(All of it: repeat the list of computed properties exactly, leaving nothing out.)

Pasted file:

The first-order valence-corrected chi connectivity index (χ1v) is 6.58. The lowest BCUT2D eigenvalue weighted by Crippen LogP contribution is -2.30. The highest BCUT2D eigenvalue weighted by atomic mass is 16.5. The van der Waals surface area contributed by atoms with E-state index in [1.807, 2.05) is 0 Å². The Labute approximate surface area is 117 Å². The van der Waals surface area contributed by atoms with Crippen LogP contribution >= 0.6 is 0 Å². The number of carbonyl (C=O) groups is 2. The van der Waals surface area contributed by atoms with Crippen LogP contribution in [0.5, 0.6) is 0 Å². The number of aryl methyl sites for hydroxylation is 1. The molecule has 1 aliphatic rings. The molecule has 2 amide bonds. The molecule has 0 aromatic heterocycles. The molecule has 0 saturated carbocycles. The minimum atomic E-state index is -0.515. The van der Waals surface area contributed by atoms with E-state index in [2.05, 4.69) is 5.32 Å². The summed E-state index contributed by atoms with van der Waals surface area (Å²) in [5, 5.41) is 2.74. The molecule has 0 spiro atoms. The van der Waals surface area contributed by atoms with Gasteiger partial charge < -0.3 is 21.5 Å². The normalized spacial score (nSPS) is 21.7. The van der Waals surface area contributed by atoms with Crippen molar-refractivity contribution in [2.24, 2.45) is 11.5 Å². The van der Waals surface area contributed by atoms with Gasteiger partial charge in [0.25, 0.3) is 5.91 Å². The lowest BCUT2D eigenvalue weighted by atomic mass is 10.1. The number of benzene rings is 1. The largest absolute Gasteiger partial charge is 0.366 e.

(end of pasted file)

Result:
The first-order valence-corrected chi connectivity index (χ1v) is 6.58. The lowest BCUT2D eigenvalue weighted by Crippen LogP contribution is -2.30. The highest BCUT2D eigenvalue weighted by atomic mass is 16.5. The van der Waals surface area contributed by atoms with E-state index in [1.807, 2.05) is 0 Å². The Labute approximate surface area is 117 Å². The van der Waals surface area contributed by atoms with Crippen LogP contribution >= 0.6 is 0 Å². The number of carbonyl (C=O) groups is 2. The van der Waals surface area contributed by atoms with Crippen LogP contribution in [0.5, 0.6) is 0 Å². The number of aryl methyl sites for hydroxylation is 1. The molecule has 1 aliphatic rings. The molecule has 2 amide bonds. The molecule has 0 aromatic heterocycles. The molecule has 0 saturated carbocycles. The minimum atomic E-state index is -0.515. The van der Waals surface area contributed by atoms with E-state index in [2.05, 4.69) is 5.32 Å². The summed E-state index contributed by atoms with van der Waals surface area (Å²) in [5, 5.41) is 2.74. The molecule has 0 spiro atoms. The van der Waals surface area contributed by atoms with Gasteiger partial charge < -0.3 is 21.5 Å². The normalized spacial score (nSPS) is 21.7. The van der Waals surface area contributed by atoms with Crippen molar-refractivity contribution in [2.24, 2.45) is 11.5 Å². The van der Waals surface area contributed by atoms with Gasteiger partial charge in [0.25, 0.3) is 5.91 Å². The lowest BCUT2D eigenvalue weighted by atomic mass is 10.1. The number of benzene rings is 1. The largest absolute Gasteiger partial charge is 0.366 e.